20. Sixthly, they object that Christ said: 'I will not drink from henceforth of this fruit of the vine, until that day when I shall drink it with you new, in the kingdom of my Father' (Matthew 26:29), and these words he expressed, after having previously said, 'This is my blood of the New Testament, which shall be shed for many for the remission of sins' (verse 28). Now, say they, take notice of the words, ‘fruit of the vine.' That is a proof that the wine remains after the consecration.

We answer, first, that Christ might have called it wine, even after the consecration, not because the substance, but because the form of wine was retained, just as Saint Paul calls the Eucharist bread after the consecration: 'Whosoever shall eat this bread, or drink the chalice of the Lord unworthily, shall be guilty of the body and the blood of the Lord' (1 Corinth 11, verse 29).

Secondly, we reply, with Saint Fulgentius, who supposes that Christ took two chalices, one the Paschal chalice, according to the Jewish Rite, the other according to the Sacramental Rite. Our Lord then, he says, when using the words they found the objection on, spoke of the first chalice, and not of the second, and that he did so is clear from the words of another of the Evangelists, Saint Luke (22:17), who says that 'having taken the chalice, he gave thanks, and said: Take and divide it among you. For I say to you that I will not drink of the fruit of the vine, till the kingdom of God come.' Now, if we read on to the 20th verse of the same chapter, we find that Jesus took the chalice of wine and consecrated it: 'In like manner the chalice also, after he had supped, saying: This is the chalice, the New Testament, in my blood which shall be shed for you.' Hence, it is manifest that the words, 'I will not drink of the fruit of the vine,' were expressed by our Redeemer previous to the consecration of the chalice.

21. They object, seventhly, that the doctrine of the Real Presence cannot be true, for it is opposed to all our senses. But to this we reply, with the Apostle, that matters of faith are not manifest to the senses, for 'Faith is the evidence of things that appear not' (Hebrews 11:1). And we have another text, also, which disposes of this feeble argument: 'The sensual man perceives not the things that are of the Spirit of God, for it is foolishness to him' (1 Corinth 2:14). All this can be answered more extensively if time permits.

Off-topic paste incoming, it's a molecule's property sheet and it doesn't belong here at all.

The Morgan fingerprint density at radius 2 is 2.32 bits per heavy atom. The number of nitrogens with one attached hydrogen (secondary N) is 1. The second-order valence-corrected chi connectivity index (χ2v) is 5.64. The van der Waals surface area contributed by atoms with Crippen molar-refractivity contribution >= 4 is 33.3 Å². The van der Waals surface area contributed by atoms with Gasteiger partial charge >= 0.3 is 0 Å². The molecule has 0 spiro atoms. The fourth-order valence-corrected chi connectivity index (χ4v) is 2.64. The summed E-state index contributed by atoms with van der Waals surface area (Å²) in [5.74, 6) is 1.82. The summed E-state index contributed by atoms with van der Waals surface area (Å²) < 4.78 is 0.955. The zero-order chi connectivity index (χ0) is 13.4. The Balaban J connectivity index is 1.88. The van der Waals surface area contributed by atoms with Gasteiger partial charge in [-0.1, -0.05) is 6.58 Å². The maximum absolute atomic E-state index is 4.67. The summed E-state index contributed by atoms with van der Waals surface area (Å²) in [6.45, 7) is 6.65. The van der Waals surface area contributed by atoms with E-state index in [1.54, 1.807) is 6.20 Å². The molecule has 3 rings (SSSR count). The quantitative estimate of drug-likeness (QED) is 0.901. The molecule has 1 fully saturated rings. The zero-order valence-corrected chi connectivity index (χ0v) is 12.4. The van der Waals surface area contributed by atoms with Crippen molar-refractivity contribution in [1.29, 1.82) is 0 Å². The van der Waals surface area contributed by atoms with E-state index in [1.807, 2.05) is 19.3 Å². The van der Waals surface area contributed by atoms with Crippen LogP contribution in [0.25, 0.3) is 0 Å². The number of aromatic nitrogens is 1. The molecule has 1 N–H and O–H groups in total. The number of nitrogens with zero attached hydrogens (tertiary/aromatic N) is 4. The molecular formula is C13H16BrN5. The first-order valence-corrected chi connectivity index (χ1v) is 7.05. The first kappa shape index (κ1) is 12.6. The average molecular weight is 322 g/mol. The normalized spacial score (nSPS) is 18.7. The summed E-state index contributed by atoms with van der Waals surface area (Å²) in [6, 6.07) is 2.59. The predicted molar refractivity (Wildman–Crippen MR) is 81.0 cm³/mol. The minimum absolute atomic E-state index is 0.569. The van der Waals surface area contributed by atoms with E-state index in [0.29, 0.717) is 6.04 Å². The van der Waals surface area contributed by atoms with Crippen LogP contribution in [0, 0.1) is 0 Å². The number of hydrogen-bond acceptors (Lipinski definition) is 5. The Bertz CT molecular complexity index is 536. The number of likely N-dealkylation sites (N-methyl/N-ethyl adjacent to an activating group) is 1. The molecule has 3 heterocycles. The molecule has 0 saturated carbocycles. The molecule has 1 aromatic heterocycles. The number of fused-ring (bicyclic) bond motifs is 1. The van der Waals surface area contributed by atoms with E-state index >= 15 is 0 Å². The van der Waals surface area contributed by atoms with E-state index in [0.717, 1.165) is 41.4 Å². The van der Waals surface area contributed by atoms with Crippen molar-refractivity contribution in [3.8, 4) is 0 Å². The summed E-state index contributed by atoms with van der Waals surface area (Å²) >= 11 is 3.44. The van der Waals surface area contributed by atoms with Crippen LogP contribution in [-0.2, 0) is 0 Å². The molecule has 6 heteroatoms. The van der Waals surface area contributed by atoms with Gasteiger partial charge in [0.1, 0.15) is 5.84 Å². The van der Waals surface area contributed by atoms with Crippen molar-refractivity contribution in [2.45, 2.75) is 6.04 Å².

22. Luther at first left it as a matter of choice to each person, either to believe in Transubstantiation or not, but he changed his opinion afterwards, and in 1522, in the book which he wrote against Henry VIII, he says: 'I now wish to transubstantiate my own opinion. I thought it better before to say nothing about the belief in Transubstantiation, but now I declare, that if any one holds this doctrine, he is an impious blasphemer,' and he concludes by saying, that in the Eucharist, along with the body and blood of Christ, remains the substance of the bread and wine: 'that the body of Christ is in the bread, with the bread, and under the bread, just as fire is in a red-hot iron.' He, therefore, called the Real Presence 'Impanation,' or 'Consubstantiation,' that is, the association of the substance of bread and wine with the substance of the body and blood of Jesus Christ.

23. The Council of Trent, however, teaches, that the whole substance of the bread and wine is changed into the body and blood of Christ. It issued a Decree to that effect (Chapter 4, Session 13), and says, that the Church most aptly calls this change Transubstantiation.

The words are in the Second Canon. Remark the words, ‘mirabilem ilium, et singularem conversionem totius substantiæ,' ‘the wonderful and singular conversion of the whole substance.' It is called ‘wonderful,' for it is a mystery hidden from us, and which we never can comprehend. It is ‘singular,' because in all nature there is not another case of a similar change; and it is called a ‘conversion,' because it is not a simple union with the body of Christ, such as was the hypostatic union by which the Divine and human Natures were united in the sole person of Christ. Such is not the case, then, in the Eucharist, for the substance of the bread and wine is not united with, but is totally changed and converted into, the body and blood of Jesus Christ. We say a ‘conversion of the whole substance,' to distinguish it from other conversions or changes, such as the change of food into the body of the person who partakes of it, or the change of water into wine by our Redeemer at Cana, and the change of the rod of Moses into a serpent, for in all these changes the substance remained, and it was the form alone that was changed; but in the Eucharist the matter and form of the bread and wine is changed, and the species alone remain, that is, the appearance alone, as the council explains it.